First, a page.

Aziz Ansari thinks so.
I have several friends who aren’t going to get married. Their reasons are varied, but most of them have been married before. They don’t want to go through the legal hassle of getting married (and I suppose, potentially divorced?) again.
I have never been married, but I believe in the institution. My life plan includes a wedding. I understand my friends who are different, I really do. But it makes for a sticky situation.
What do you call your significant other, if not husband/wife?
- Girlfriend/boyfriend. Problem: Kids have boyfriends. It’s the same word when you’re 14 as it is when you’re 40, but usually the circumstances are different.
- Partner. Problem: I didn’t know you were gay! You were just using her gender when discussing her, now she’s a partner, dude? I’m confused.
- Significant other. Problem: What. A. Mouthful.
- Love. Problem: Too cheesy. You can’t really even say it in conversation.
- Husband/wife. Depending on the crowd, this could ruffle some feathers, but it could also lead to less confusion overall. Maybe you don’t want to talk about the reason you aren’t getting married.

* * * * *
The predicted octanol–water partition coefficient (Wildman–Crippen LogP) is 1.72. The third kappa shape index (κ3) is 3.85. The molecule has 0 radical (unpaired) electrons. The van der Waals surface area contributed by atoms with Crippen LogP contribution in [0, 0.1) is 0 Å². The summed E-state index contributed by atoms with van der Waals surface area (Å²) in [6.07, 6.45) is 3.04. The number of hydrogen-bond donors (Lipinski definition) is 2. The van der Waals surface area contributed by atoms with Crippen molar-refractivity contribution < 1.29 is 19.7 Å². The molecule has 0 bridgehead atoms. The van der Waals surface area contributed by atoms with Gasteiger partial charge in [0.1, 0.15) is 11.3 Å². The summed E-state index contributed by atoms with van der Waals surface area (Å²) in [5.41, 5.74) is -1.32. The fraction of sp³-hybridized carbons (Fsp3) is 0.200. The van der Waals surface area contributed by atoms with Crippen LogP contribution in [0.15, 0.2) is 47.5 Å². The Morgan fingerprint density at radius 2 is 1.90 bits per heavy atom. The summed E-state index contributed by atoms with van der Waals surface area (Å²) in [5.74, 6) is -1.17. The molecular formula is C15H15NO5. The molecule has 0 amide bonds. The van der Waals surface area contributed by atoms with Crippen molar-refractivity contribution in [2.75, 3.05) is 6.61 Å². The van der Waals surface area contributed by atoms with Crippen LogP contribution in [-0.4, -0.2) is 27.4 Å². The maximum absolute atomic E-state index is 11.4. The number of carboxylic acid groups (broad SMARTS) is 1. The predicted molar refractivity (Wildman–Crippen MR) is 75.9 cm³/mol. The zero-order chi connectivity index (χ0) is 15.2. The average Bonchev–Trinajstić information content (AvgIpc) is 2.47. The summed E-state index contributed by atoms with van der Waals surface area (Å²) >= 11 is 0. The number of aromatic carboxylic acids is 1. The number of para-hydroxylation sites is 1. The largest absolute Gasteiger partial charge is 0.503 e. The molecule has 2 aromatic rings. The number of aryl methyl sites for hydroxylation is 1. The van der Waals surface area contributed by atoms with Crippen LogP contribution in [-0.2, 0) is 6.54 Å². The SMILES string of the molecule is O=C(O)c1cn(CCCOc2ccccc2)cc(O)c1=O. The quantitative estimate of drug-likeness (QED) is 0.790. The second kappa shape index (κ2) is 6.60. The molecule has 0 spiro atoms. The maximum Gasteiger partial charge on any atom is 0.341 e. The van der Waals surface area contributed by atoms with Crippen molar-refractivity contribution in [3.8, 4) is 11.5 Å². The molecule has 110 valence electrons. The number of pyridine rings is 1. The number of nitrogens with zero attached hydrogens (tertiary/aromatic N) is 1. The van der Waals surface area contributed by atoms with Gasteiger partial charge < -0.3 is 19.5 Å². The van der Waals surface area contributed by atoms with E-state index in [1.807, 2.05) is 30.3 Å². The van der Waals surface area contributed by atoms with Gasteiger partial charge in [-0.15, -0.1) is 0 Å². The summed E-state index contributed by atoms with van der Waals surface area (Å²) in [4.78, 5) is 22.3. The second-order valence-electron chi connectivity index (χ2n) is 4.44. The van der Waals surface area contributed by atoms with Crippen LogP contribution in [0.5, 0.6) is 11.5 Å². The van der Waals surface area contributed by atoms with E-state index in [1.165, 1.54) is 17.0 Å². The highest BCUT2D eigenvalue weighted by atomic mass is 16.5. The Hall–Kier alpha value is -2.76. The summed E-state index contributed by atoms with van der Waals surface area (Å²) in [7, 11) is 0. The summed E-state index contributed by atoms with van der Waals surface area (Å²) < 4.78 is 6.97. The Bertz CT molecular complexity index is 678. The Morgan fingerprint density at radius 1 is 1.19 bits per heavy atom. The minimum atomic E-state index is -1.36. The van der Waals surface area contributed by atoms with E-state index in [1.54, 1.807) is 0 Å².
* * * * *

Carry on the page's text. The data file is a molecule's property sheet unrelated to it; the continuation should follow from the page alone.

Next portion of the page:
- Fiancee. This is my favorite, because it implies a certain level of seriousness, and does not typically lead to a conversation about bridesmaids and taffeta.
Are you in a serious-but-not-going-to-get-married relationship?
What do you call your other half?
Watch this Ted video to see how Amy Webb hacked online dating. There is a system!
Goodness gracious. It seems like everyone already has their own groups of friends. I remember going out with friends to bars where everyone else was also out with their friends, and nobody was talking to anyone else.
It makes you wonder, doesn’t it? If not online dating, where can we meet someone special?
I mean, there’s the gym, sure. But have you ever hit on anyone at the gym without it being awkward? “Oh, hey, how much can you bench press?” In fact, the only time anyone has ever even talked to me at the gym it was because he was a personal trainer and I was doing something very wrong.
Then I switched to yoga, which is not a place to meet men.
A lot of couples I know have met their special someone at work. That makes sense, there’s at least a little common ground. You have something to say to each other right off the bat! And if it’s not a fun working environment, that’s actually even better. Commiserating over happy hour leads to talking about life, then leads to a date, maybe.
But what if you work in an office of five? Where everyone except you is married? That was me. That was my story.